Helen supports #DontZapTheZip

At the start of the lockdown in March, when people were told to stay at home, Transport for London saw drop of 90% in its income from fares and charges. Instead of working with TfL and the Mayor of London to protect London transport, the Tories want to force TfL to scrap free travel for under 18s as part of a package of harmful conditions attached to emergency funding.

This will mean thousands of families having to pay an extra £15 a week for each child who catches the bus to school.

At a time when so many families are hard pressed and food poverty is increasing, this is entirely unacceptable and for the poorest families it will undoubtedly lead to some children missing out on time at school. I support the Child Poverty Action Group’s #DontZapTheZip campaign and calling on the Government to reverse this damaging decision. 
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Royal Mail issues in SE22

Many constituents have contacted me regarding disruption to their postal service during the coronavirus pandemic. The pandemic has undoubtedly been very challenging for Royal Mail staff who have faced illness, and the need to adopt new working practices to be safe in the workplace, while the number of parcels for delivery has increased hugely in many areas as residents have stayed at home and ordered online.  I know that Royal Mail staff have been working tirelessly to sustain delivery services, East Dulwich residents in the SE22 area have experienced particular difficulties with deliveries.  I have been raising these issues with Royal Mail and last week I visited the delivery office for SE22 which is now based in Peckham following the closure of the SE22 delivery office in 2017. 

Throughout the pandemic many SE22 residents have gone weeks without post and parcels, and this is not acceptable.  It is clear that the closure of the Silvester Road delivery office has been disastrous.  The SE15 office is too far away from the further reaches of SE22 on foot, and there is too little space for both postcode areas to be sorted with adequate social distancing, contributing to delays. Royal Mail has sold the Silvester Road delivery office for millions of pounds and it is now being developed as luxury flats.  They must provide a fit for purpose delivery office in the SE22 postcode area so that their hardworking staff can provide the service residents rely on.

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Helen challenges the Secretary of State on Covid-19 testing for schools

An effective test, trace and isolate system is absolutely essential in enabling us to live as normally as possible while coronavirus is still circulating in our communities. As schools return and many children suffer the inevitable round of colds which the autumn brings, it is vitally important that testing is available so that coronavirus infections can be identified and isolated quickly to stop infection spread and to enable anyone who doesn’t have coronavirus to return to work or school as soon as possible.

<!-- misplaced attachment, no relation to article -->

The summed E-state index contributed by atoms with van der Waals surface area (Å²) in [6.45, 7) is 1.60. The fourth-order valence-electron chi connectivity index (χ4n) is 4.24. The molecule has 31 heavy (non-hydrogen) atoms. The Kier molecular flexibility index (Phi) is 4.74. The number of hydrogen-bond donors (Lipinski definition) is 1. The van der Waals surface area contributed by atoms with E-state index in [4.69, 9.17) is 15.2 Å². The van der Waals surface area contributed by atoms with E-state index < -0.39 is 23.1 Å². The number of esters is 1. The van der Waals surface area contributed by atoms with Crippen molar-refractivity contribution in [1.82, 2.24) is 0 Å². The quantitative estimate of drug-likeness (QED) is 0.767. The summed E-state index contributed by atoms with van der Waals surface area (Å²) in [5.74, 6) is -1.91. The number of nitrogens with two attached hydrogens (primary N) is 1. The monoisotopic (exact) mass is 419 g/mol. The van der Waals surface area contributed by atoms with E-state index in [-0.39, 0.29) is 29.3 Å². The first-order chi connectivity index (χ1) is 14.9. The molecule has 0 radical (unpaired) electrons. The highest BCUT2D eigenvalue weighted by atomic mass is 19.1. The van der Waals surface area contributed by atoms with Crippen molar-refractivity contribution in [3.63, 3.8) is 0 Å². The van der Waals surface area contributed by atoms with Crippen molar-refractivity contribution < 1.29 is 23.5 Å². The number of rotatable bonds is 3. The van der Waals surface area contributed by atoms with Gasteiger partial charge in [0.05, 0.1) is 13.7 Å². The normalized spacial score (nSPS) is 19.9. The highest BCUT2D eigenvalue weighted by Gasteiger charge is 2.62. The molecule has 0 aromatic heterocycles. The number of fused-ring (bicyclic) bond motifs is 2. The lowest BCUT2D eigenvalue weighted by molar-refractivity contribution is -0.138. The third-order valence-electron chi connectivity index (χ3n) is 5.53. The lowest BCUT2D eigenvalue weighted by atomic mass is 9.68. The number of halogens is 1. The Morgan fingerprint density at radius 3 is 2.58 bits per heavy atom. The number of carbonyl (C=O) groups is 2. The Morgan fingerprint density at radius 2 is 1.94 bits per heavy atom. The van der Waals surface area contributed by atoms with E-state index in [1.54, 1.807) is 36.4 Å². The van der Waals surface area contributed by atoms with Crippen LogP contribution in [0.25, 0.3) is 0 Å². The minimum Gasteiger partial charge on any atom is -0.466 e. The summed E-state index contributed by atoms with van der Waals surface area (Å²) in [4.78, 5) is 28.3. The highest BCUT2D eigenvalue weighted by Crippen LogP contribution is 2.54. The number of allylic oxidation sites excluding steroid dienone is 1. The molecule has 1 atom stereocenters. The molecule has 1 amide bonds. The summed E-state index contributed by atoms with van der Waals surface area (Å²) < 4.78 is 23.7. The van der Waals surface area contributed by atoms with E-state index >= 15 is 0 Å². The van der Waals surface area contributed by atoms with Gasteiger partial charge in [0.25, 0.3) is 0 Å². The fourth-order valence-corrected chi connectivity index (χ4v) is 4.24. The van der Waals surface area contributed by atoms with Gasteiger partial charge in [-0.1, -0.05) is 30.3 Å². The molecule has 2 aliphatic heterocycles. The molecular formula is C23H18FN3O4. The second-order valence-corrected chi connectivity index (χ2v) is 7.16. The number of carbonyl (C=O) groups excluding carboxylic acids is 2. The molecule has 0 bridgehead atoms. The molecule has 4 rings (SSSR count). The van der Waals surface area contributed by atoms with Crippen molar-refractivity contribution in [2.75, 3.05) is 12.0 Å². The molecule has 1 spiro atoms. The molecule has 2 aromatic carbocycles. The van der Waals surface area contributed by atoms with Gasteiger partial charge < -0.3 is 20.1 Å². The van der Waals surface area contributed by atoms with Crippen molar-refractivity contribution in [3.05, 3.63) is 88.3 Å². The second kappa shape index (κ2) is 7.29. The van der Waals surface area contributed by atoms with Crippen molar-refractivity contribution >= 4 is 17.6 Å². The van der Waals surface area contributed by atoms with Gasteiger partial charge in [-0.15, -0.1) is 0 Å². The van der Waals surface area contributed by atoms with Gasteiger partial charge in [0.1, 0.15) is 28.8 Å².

The past week has shown the Government’s testing regime is not fit for purpose and is close to collapse. Some of my constituents have been asked to travel as far as Scotland for walk-in testing. Coronavirus cases are sadly going up across the country and testing has never been more important and the Government must act to sort the system out. I asked the Secretary of State today when children, teachers and school support staff will have reliable access to testing and results – he simply didn’t have an answer >>
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Helen challenges the Prime Minister on youth violence

Last week 18 year old Donnell Rhule was tragically murdered with a knife on the Kingswood Estate, leaving his family utterly devastated and the close-knit Kingswood community reeling. I have spoken with members of Donnell’s family and many local residents to offer my support at this unbearably difficult time.

Today I asked the Prime Minister to accept in full the recommendations of the cross-party Youth Violence Commission and implement a cross-government public health approach to serious violence, investing in our youth services, mental health services, early years support and community policing, and reforming the criminal justice system to stop more families from having to face the unbearable pain of losing a young person to knife crime. The Prime Minister chose to play politics instead. You can watch my question here >> 

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Helen speaks in debate on the NHS and Social Care

Today marks the 72nd anniversary of our precious NHS, appreciated and valued this year perhaps more than ever. Throughout the coronavirus pandemic, health and social care workers have been on the frontline caring for vulnerable people and saving lives.